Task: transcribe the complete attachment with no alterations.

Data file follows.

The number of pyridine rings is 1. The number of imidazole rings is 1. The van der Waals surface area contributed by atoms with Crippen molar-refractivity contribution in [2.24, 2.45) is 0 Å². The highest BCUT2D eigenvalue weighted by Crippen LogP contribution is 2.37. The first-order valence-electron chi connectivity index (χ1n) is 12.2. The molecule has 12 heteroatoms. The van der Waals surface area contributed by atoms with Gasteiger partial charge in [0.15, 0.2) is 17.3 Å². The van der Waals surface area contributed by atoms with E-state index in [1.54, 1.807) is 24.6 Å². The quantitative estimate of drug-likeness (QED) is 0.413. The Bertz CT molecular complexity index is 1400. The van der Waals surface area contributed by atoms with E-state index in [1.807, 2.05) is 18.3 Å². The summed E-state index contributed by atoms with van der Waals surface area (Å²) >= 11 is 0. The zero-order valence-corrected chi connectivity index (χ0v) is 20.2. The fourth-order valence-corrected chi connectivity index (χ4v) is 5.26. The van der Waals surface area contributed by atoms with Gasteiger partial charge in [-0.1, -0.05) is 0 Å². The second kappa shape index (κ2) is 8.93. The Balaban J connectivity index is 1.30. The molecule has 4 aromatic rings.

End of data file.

The number of pyridine rings is 1. The number of imidazole rings is 1. The van der Waals surface area contributed by atoms with Crippen molar-refractivity contribution in [2.24, 2.45) is 0 Å². The highest BCUT2D eigenvalue weighted by Crippen LogP contribution is 2.37. The first-order valence-electron chi connectivity index (χ1n) is 12.2. The molecule has 12 heteroatoms. The van der Waals surface area contributed by atoms with Gasteiger partial charge in [0.15, 0.2) is 17.3 Å². The van der Waals surface area contributed by atoms with E-state index in [1.54, 1.807) is 24.6 Å². The quantitative estimate of drug-likeness (QED) is 0.413. The Bertz CT molecular complexity index is 1400. The van der Waals surface area contributed by atoms with E-state index in [1.807, 2.05) is 18.3 Å². The summed E-state index contributed by atoms with van der Waals surface area (Å²) >= 11 is 0. The zero-order valence-corrected chi connectivity index (χ0v) is 20.2. The fourth-order valence-corrected chi connectivity index (χ4v) is 5.26. The van der Waals surface area contributed by atoms with Gasteiger partial charge in [-0.1, -0.05) is 0 Å². The second kappa shape index (κ2) is 8.93. The Balaban J connectivity index is 1.30. The molecule has 4 aromatic rings.